Term: Graduated Neutral Density Filter
Description: A photographic accessory designed to control and balance exposure levels within a scene featuring a significant contrast between bright and dark areas. Comprising a piece of optical glass or resin with varying degrees of light attenuation, the filter is transparent at one end and gradually transitions to a neutral gray tint at the other. When placed in front of a camera lens, the graduated neutral density filter reduces the amount of light entering the lens specifically in the brighter portion of the frame, thus preventing overexposure in that area while maintaining accurate exposure across the entire image. This tool is commonly used in landscape photography to capture well-balanced shots of scenes with stark variations in light intensity, such as capturing a properly exposed sky while preserving details in a foreground subject.
Graduated Neutral Density Filter
I’m not sure whether to call this a One-Shot HDR, or an HDR Panorama, or just a Panorama. This image is created from four original frames, but they were panned and not bracketed. So I’m just going to call it a one-shot HDR Panorama. You can call it whatever you like! ;-)
The Equipment and Settings
- Nikon D70
- Tokina 17mm f/3.5 ATX Pro (Extremely rare!)
- Giottos Tripod
- 1/3 sec @ f/16 & ISO 200
- Manual Exposure, Manual WB, RAW
The Shooting Conditions
One technique for creating “One Shot HDR” images that few people talk about these days is an oldschool method- using a GND filter to manage the dynamic range of single exposures.
Some may argue that true HDR photography must be bracketed and “tonemapped” in order for it to be called an HDR, but in my opinion the term has become universal and is acceptable to use in describing any scene that has a high level of dynamic range regardless of whether it took one image to achieve, or multiple bracketed images, or other tools such as GND filters.
A brief explanation of what a GND filter is, for those of you “newschool” HDR photographers who may have never even shot on film before: GND stands for Graduated Neutral Density, and usually it is a square filter that is mounted over your lens in a sliding holder. The square filter is half dark, and half clear, with a gradual transition between zero and 3-6 EV’s.
Most commonly, you use a GND filter by placing the darker part over the bright sky in your exposure, while the foreground is not “blocked” by the 3-6 stops of neutral density. Thus you can create a single that would have required a 3-6 stop bracket to achieve otherwise.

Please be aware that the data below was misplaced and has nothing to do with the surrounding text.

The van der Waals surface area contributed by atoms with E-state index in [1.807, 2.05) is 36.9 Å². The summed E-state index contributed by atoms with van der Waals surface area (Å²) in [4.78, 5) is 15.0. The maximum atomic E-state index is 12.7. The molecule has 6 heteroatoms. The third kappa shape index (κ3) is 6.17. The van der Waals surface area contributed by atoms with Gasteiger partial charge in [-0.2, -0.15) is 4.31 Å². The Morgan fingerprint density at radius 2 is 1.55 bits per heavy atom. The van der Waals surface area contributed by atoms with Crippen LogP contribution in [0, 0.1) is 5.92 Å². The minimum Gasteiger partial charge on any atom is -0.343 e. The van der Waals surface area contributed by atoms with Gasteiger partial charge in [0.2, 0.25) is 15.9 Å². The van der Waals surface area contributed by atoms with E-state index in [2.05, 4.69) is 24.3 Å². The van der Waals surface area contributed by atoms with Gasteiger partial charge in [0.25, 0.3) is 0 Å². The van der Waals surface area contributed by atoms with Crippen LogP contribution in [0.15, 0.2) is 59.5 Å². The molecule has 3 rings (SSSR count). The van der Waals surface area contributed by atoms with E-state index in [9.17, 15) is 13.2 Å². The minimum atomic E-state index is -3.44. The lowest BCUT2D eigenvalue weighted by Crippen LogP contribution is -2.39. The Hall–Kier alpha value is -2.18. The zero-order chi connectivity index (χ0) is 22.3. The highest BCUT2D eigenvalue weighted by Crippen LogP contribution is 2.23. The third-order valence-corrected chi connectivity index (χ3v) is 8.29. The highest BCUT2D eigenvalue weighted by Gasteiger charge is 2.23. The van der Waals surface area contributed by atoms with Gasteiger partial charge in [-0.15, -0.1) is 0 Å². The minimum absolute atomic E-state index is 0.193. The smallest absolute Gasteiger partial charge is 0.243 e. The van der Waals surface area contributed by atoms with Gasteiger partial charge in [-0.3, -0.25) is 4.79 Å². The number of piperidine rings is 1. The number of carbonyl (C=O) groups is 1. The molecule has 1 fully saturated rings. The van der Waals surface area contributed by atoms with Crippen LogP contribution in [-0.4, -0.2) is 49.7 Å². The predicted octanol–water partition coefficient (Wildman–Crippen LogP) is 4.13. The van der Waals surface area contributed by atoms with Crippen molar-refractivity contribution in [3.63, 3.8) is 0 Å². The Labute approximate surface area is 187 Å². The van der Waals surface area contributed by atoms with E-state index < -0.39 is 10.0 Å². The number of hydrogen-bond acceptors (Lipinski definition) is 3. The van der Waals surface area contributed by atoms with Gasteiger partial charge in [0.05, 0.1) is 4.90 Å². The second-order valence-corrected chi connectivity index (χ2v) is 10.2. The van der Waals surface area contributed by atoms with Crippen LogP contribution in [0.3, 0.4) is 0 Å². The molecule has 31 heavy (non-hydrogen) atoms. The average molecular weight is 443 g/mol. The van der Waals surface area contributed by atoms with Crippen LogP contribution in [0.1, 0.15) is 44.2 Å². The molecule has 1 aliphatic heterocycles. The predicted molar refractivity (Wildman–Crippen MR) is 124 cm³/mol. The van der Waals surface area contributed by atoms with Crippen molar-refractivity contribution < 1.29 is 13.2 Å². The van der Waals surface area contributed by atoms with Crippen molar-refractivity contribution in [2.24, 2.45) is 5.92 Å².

By the way, neutral density just means that the filter doesn’t have any sort of effect other than darkening. The best GND filters have zero color shifting, while the cheap-o ones might give your images a slightly weird hue. This used to be a huge issue when shooting on film, but now with digital photography you can usually correct any GND filter flaws with your temperature and tint sliders.
[FAQ: What is HDR Photography?]
Anyways, I created this image as a 4-shot panorama, with a 17mm lens oriented vertically on a crop-sensor DSLR. The original, un-edited frames looked like this:
Once again, I found myself browsing old archives from 2007 using Adobe Bridge CS6. To watch a video on how easy it can be to hunt down old photos using Bridge and Windows Explorer or Apple’s Finder, click HERE!
I prepared the original frames in a two-step process: creating the foundation for overall editing as quickly as possible, and spending time to fine tune the tones with gradients and local brushes.
I used the SLR Lounge Preset System (for Adobe Camera Raw CS6) to create a simple HDR foundation, basically brightening the shadows and reducing the highlights if necessary. This image was slightly under-exposed, so I opted to leave the highlights and whites relatively neutral and just bump up the shadows.
Then I applied a small amount of burning & dodging and graduated filters, but I knew that I would rather complete that process after merging. Click HERE to watch a video on how I use Photoshop CS6’s automated Panorama feature.
Check out the prepped original frames and the final image below:
Take care, and happy clicking!
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